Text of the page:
# Griffiths torque on a dipole

[SOLVED] Griffiths torque on a dipole

1. Homework Statement
This question refers to Griffiths E and M book.

In the sentence after equation 4.5, Griffiths says the following:

"For a perfect dipole of infinitesimal length, Eq 4.4 gives the torque about the center of the dipole..."

What is driving me insane is that I thought eqn 4.4 was true precisely when the dipole was finite since they say nothing about d being an infinitesimal there and the vector d sure does not look like an infinitesimal in Figure 4.5!?! I was sure that eqn 4.4 applied only for physical dipoles before I read that sentence! What is wrong here! Please help.

2. Homework Equations

3. The Attempt at a Solution

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1. Homework Statement
This question refers to Griffiths E and M book.

In the sentence after equation 4.5, Griffiths says the following:

"For a perfect dipole of infinitesimal length, Eq 4.4 gives the torque about the center of the dipole..."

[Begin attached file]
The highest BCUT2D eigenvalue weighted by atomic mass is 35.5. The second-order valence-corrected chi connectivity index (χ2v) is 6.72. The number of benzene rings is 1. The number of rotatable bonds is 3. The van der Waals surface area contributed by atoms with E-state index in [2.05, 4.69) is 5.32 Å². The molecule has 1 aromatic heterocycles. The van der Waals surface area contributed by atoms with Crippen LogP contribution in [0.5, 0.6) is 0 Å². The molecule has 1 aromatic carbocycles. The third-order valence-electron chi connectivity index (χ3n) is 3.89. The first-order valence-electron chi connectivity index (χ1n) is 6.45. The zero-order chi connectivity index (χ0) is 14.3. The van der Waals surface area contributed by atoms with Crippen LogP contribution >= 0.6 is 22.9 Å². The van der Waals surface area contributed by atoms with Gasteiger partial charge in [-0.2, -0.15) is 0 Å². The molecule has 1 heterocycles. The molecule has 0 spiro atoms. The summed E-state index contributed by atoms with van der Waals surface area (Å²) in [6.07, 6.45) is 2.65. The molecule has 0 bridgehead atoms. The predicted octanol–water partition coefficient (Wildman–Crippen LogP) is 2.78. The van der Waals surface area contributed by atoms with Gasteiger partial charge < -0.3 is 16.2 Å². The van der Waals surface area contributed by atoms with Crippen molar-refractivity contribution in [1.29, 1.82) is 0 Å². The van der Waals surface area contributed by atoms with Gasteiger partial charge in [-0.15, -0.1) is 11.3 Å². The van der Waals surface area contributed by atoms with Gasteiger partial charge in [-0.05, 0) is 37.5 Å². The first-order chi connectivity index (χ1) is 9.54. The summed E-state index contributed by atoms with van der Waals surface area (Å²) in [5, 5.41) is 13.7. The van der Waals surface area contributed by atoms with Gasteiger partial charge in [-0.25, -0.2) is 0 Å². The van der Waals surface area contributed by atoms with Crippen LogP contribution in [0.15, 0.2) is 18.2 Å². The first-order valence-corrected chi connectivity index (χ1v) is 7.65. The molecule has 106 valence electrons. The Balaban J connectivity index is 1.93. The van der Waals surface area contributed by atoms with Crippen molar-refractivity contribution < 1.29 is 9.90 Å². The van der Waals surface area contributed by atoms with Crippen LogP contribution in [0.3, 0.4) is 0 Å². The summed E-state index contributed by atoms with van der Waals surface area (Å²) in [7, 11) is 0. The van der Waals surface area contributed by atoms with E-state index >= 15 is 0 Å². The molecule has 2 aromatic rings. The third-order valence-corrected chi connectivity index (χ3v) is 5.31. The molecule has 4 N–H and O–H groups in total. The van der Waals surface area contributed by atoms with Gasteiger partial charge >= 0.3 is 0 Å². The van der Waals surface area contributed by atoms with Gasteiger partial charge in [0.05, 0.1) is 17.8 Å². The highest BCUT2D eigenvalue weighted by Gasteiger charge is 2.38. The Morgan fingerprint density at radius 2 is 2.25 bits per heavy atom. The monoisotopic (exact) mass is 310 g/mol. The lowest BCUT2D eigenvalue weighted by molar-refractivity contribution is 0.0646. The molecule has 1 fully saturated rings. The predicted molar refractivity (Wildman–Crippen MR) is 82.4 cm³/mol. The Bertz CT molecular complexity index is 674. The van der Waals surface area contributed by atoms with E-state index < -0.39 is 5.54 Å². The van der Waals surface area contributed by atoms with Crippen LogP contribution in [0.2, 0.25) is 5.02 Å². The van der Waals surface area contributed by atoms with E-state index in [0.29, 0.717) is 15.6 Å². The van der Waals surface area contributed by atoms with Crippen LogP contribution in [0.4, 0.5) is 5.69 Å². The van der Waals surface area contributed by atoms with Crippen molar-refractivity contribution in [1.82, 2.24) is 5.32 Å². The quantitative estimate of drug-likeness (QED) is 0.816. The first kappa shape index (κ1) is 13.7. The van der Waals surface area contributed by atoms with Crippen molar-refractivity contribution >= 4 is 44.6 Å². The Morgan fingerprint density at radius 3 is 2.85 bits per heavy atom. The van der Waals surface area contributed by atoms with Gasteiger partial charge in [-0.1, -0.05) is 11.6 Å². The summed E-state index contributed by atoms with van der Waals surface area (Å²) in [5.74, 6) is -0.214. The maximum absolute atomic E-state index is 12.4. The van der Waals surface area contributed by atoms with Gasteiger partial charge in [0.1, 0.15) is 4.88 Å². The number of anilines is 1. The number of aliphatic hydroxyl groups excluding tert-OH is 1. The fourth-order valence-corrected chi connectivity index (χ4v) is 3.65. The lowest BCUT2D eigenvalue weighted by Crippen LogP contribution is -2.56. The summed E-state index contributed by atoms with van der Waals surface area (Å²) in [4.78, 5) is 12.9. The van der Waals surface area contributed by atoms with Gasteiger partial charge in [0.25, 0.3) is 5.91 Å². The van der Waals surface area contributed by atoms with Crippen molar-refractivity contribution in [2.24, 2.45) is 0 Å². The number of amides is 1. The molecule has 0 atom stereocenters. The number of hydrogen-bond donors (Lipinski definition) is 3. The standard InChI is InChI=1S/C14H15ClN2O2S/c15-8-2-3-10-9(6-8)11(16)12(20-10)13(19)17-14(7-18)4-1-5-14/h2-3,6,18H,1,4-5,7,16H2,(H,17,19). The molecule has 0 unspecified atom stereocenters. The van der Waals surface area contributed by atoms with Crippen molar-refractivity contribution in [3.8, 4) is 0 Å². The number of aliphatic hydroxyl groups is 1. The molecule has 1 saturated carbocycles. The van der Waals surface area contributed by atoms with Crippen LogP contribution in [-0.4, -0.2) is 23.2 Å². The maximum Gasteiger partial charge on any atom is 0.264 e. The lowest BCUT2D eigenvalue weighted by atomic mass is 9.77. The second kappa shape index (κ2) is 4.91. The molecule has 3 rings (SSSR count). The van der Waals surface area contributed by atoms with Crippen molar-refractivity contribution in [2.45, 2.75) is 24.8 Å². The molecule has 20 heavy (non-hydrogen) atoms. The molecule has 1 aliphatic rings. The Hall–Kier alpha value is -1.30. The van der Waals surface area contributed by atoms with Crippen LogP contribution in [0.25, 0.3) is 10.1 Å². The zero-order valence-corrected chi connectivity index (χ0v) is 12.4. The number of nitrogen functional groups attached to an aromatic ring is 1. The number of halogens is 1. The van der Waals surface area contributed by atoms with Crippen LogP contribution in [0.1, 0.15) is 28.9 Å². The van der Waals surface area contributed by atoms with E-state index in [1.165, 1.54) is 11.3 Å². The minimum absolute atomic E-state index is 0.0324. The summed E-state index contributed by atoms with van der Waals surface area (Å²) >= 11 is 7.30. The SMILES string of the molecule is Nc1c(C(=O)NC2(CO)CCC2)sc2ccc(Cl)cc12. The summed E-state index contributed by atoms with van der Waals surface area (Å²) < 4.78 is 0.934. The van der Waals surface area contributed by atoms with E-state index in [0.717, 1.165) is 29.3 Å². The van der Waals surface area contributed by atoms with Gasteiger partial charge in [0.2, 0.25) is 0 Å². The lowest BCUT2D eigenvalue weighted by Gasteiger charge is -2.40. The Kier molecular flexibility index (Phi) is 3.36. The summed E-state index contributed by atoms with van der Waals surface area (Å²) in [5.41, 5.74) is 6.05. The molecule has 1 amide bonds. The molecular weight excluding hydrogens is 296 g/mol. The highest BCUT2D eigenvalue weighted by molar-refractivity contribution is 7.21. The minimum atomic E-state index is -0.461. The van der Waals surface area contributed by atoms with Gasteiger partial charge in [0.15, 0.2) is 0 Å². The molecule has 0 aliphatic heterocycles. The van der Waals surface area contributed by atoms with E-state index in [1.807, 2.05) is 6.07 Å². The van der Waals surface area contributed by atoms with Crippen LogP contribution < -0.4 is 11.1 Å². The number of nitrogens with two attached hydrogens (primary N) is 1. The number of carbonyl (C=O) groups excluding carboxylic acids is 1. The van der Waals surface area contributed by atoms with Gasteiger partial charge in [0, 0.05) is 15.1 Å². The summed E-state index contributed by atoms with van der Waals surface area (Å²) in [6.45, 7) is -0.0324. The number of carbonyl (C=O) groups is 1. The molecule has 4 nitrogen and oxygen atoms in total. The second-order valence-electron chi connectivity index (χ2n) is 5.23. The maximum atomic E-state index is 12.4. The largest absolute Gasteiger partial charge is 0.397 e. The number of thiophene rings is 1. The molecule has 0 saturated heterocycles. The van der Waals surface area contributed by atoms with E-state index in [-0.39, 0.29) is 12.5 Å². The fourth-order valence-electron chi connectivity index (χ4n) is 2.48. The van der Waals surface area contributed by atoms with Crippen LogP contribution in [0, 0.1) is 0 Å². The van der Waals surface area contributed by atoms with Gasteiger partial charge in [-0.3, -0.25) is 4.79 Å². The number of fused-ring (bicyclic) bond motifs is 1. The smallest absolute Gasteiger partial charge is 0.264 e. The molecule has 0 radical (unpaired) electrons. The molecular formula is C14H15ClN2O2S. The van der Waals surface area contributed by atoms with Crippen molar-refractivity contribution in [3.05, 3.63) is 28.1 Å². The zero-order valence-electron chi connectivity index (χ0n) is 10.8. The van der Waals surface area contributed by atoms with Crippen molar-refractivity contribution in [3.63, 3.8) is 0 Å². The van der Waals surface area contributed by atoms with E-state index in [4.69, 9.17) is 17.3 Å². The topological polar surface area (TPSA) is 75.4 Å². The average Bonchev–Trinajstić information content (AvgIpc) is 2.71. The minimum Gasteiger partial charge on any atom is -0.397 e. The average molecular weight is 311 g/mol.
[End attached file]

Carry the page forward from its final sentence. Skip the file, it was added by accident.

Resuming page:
What is driving me insane is that I thought eqn 4.4 was true precisely when the dipole was finite since they say nothing about d being an infinitesimal there and the vector d sure does not look like an infinitesimal in Figure 4.5!?! I was sure that eqn 4.4 applied only for physical dipoles before I read that sentence! What is wrong here! Please help.

2. Homework Equations

3. The Attempt at a Solution

What he does is to do the calculation for a finite $\vec{d}$ in a uniform E field and then consider the limit as d becomes infinitesimal. There is nothing wrong with doing it this way. The only thing is that for an infinitesimal dipole, the product $q \vec{d}$ is not well-defined. But if you introduce a vector $\vec{p}$ for an infinitesimal dipole, then eq 4.5 is completely fine. So the only subtle point i sthe definition of the vector p for a perfet dipole. If it is defined as the infinitesimal limit of the vector "q d" then the whole procedure is well-defined.